Posts Tagged ‘books my three-year-old loves’
Rilla isn’t sure she likes the look of Virginia Lee Burton’s The Little House. “Hmm.” She eyes it skeptically. “It doesn’t really look Intresting.”
“I think you’ll like it,” I say. “It’s about a big city growing up around this little pink house.”
Pink is the key word in that sentence. She’ll give almost anything a chance, if there’s pink involved.
“Hot pink,” she murmurs approvingly, studying the cover. There is no higher praise.
“Let’s give it a try,” I suggest. “We can read something else afterward.”
She has a laugh her sisters call the Evil Chipmunk. “Of course! It’s my favorite book.”
Huck climbs half on top of me and begins to count the trees around the little pink house. He’s very into counting, these days.
I love quiet books like The Little House, the kind that tiptoe their way into a child’s heart. The house is built, the countryside blooms, the seasons change. The sun arcs across the page and this must be pored over, wait, Mommy, don’t turn the page yet. And then the next spread, the calendar of moons. We must pause while Rilla touches each crescent and disk, naming the days. The road comes rolling out from the distant city; that’s Huck’s page to study. Steam shovel, big rocks, little rocks, tar, steamroller. He could stay there all day. But the city is encroaching, surrounding, swallowing the little pink house, and Rilla has picked up the urgency. We have to read quickly now; she needs to know. Trolley line, elevated train, subway, skyscrapers, you can hardly see the poor house.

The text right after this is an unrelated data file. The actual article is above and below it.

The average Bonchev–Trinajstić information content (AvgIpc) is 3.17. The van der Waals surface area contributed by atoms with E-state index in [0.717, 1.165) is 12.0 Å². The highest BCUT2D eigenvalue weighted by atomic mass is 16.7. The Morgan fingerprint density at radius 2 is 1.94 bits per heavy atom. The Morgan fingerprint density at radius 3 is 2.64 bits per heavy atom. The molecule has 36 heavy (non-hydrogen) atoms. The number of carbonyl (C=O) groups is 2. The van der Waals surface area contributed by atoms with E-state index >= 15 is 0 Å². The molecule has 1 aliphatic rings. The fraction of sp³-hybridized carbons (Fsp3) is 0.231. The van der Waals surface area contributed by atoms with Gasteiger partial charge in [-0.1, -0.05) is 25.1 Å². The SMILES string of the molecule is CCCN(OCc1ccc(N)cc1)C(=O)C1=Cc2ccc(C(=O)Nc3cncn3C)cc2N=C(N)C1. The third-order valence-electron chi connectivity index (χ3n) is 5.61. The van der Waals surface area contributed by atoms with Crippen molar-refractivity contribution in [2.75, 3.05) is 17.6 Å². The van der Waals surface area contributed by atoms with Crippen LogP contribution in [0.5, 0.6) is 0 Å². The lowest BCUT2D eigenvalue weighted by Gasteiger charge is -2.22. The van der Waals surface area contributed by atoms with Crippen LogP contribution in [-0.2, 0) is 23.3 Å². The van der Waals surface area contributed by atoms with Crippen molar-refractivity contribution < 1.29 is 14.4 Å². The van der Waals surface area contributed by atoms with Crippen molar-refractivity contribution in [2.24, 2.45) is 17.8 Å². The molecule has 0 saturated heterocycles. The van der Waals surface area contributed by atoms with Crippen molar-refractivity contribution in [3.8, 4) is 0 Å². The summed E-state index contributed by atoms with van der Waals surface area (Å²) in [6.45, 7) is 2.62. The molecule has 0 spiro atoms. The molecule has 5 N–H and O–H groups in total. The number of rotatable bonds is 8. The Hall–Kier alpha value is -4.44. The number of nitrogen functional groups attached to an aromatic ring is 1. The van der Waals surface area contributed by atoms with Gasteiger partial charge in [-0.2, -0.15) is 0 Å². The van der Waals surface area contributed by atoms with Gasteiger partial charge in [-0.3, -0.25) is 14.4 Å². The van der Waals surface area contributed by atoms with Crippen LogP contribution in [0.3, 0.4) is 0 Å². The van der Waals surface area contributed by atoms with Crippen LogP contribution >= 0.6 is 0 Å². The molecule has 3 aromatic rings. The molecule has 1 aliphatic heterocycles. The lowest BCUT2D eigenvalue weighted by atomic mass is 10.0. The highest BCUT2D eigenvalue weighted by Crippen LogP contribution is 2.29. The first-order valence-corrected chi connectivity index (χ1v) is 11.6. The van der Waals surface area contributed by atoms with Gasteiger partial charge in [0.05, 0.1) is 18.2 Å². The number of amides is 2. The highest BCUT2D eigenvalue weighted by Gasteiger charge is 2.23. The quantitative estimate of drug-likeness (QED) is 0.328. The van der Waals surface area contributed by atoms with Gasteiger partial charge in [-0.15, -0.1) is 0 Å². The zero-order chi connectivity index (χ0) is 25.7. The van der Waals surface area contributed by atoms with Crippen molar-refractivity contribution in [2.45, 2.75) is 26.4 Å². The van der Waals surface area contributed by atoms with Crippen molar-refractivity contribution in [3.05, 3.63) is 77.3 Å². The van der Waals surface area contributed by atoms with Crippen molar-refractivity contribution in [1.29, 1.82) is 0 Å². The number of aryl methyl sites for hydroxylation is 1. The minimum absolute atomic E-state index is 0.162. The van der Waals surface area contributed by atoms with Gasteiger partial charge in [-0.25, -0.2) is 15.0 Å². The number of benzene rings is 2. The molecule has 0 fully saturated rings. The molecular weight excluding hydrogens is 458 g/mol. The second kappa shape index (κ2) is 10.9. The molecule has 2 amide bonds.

It’s magical, you know, when the movers come to carry it away. A house on the back of a truck! Both children are astounded at this marvel. They’d have taken unicorns and dragons in stride, but a house riding along the road to a new hill in the countryside: clearly this is a wonder of the world.
Later, when Huck is napping, Rilla pounces on me, brandishing the book. The pink house winks from the cover.
“Yes. It’s my favorite book.”
You know how we feel about the work of Tom Lichtenheld here in the Bonny Glen. Shark vs. Train. Goodnight, Goodnight Construction Site. You can imagine, then, our delight upon receiving a review copy of his latest picture book from his publishers.